There are many reasons why pull up leather is a popular choice for manufacturers. Its appeal begins with the way it looks. It is one of the few types of leather that highlights the beauty of the material through the patina. This lightening effect created through use lends so much character to each and every item that utilizes pull up leather.
In addition, the hot oils and/or waxes stuffed into the leather’s surface provide durability and water-resistance and limits the amount of maintenance required for the leather. In short, pull up leather is a beautiful type of leather that is easy to take care of, is hard-wearing, and only becomes more beautiful over time.
Olga NiculescuI, Luminiţa Albu, Gheorghe Coara, Lucreţia Miu, Carmen Gaidau, Rodica Constantinescu, and Dana Gurau, from the Division of Leather and Footwear Research Institute, in Bucharest, Romania, studied the effects of using waxes with other oils when finishing shoes. This combination provided a surface that can be shined but is also wear and water-resistant. Pull up leather often takes this further by stuffing the leather with additional oil, only adding to the final product.
Cons of Pull Up Leather
Very few cons exist when discussing pull up leather, as most of the characteristics presented are desirable. However, for some, the pull effect can hinder their enjoyment of a project. Those who desire to keep their leather looking brand new will find that pull up leather scratches much more easily, and highlights wear quickly.
For crafters, the oily or waxy surface can bleed onto other materials or build up on needles or thread. This may cause the thread to become dirty, requiring multiple stoppages to change out the thread.
How Pull Up Leather is Made
Pull up leather starts like most other leathers, as a hide taken from an animal. The hide must be cleaned and trimmed before the tanning process begins. Since pull up leather can be vegetable tanned and chrome tanned, the leather will be placed in a drum or pit with their respective chemical compounds.
After tanning, they are left to dry before adding color to the leather. Color can be applied through an airbrush or in a large vat. The pull up effect is created by the final process of the leather, the finishing method. Waxes and/or hot oils are mixed and applied to the leather’s surface.
When the leather is covered, the color will appear darker as it is “hidden” behind the finish. This creates the pull up effect, as when the leather is bent, the true color shows through.
Check out this helpful video provided by Stahl, as Stahl’s Senior Technical Advisor, Paul Spierings, shows how they make their pull up leather.
Production Statistics of Pull Up Leather
- Volume per year: Around 2 billion square feet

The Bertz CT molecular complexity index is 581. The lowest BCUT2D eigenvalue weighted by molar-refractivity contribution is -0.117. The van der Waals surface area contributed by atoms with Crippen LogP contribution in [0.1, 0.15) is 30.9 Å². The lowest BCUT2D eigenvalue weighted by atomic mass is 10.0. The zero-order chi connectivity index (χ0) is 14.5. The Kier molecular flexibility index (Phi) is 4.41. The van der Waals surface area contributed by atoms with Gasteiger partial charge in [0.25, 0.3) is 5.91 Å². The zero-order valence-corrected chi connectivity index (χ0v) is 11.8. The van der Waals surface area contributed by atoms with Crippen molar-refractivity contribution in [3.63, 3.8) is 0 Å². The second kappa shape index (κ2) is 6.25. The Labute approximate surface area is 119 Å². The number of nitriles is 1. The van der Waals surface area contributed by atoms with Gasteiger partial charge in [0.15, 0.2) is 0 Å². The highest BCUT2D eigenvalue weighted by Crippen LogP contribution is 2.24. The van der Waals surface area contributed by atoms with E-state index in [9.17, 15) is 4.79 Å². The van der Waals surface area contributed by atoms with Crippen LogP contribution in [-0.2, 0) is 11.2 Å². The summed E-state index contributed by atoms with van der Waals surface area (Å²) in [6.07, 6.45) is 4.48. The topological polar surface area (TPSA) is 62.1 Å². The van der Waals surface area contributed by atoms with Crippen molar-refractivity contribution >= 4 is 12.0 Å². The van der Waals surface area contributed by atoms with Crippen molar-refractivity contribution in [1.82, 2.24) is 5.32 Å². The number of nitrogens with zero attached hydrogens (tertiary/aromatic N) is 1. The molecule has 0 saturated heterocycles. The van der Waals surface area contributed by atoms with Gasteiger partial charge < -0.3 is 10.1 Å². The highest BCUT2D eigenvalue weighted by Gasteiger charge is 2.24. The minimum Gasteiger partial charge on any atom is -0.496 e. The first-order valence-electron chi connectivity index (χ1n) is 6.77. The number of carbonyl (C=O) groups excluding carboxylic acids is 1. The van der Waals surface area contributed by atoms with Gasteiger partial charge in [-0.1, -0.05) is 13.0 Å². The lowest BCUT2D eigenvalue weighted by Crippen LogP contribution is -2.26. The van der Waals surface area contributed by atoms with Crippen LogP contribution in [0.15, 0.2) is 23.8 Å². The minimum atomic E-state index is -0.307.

- Key countries where it is produced: India, China, and the U.S.
- Biggest exporting country: India
- Biggest importing country: India
Cost of Pull Up Leather
- Square Foot: $4–$15 Per square foot
- ½ Hide: $52–$200
- Full Hide: $104–$390
When You Might Leathercraft With Pull Up Leather
- When looking for rustic leather that will develop a patina over time.
- If durabilities, such as wear resistance or water resistance, are key to your project.
- When in need of budget-friendly leather with a premium look.
Tips for Leathercrafting With Pull Up Leather
- Patterns can be traced on the surface of the leather with a scratch awl and then rubbed off.
- The surface of the leather can be buffed to a high shine with a clean cloth.
- Keep oily pull up leather away from other materials to reduce rub-off on other materials.
Some Examples of Items Made From Pull Up Leather
My Personal Research on Pull Up Leather
A key part of pull up leather is the patina that is created by using the leather over time. However, pull up leather scratches easily. While scratches can be considered part of the patina, some can be unsightly. I researched and tested various ways to remove scratches and make the color uniform again.
Rubbing the Leather
The most common method for repairing scratches is rubbing the leather. I tested using my fingertip and a cloth. There seemed to be little difference in removing scratches, but rubbing with a cloth also provided a small shine. Surface level scratches were no problem, but as they got deeper, they could not be hidden as well, and would only slightly darken.
Rubbing the Leather With Leather Balm
Leather balm is filled with waxes and oils that tend to darken leather when applied. In this test, I attempted to cover similar scratches, but while using the leather balm on a cloth. This performed wonderfully as the balm seemed to fill and darken the lighter areas.